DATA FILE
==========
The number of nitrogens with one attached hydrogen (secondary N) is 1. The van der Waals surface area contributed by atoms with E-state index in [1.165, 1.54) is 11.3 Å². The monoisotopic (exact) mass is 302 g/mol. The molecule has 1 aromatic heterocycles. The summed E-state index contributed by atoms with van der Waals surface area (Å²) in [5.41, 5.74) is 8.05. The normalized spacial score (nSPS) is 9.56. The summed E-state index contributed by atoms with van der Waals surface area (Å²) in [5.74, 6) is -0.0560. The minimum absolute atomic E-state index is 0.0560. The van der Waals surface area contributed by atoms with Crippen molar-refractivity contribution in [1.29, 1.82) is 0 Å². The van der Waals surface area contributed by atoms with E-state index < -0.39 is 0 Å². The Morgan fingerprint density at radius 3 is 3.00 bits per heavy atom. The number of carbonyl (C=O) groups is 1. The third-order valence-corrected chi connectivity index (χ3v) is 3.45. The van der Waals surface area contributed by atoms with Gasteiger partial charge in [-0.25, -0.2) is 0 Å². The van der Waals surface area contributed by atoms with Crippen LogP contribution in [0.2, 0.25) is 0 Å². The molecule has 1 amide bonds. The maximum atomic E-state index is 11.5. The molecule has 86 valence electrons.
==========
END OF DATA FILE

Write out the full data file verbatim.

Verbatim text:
The number of nitrogens with one attached hydrogen (secondary N) is 1. The van der Waals surface area contributed by atoms with E-state index in [1.165, 1.54) is 11.3 Å². The monoisotopic (exact) mass is 302 g/mol. The molecule has 1 aromatic heterocycles. The summed E-state index contributed by atoms with van der Waals surface area (Å²) in [5.41, 5.74) is 8.05. The normalized spacial score (nSPS) is 9.56. The summed E-state index contributed by atoms with van der Waals surface area (Å²) in [5.74, 6) is -0.0560. The minimum absolute atomic E-state index is 0.0560. The van der Waals surface area contributed by atoms with Crippen molar-refractivity contribution in [1.29, 1.82) is 0 Å². The van der Waals surface area contributed by atoms with E-state index < -0.39 is 0 Å². The Morgan fingerprint density at radius 3 is 3.00 bits per heavy atom. The number of carbonyl (C=O) groups is 1. The third-order valence-corrected chi connectivity index (χ3v) is 3.45. The van der Waals surface area contributed by atoms with Gasteiger partial charge in [-0.25, -0.2) is 0 Å². The van der Waals surface area contributed by atoms with Crippen LogP contribution in [0.2, 0.25) is 0 Å². The molecule has 1 amide bonds. The maximum atomic E-state index is 11.5. The molecule has 86 valence electrons.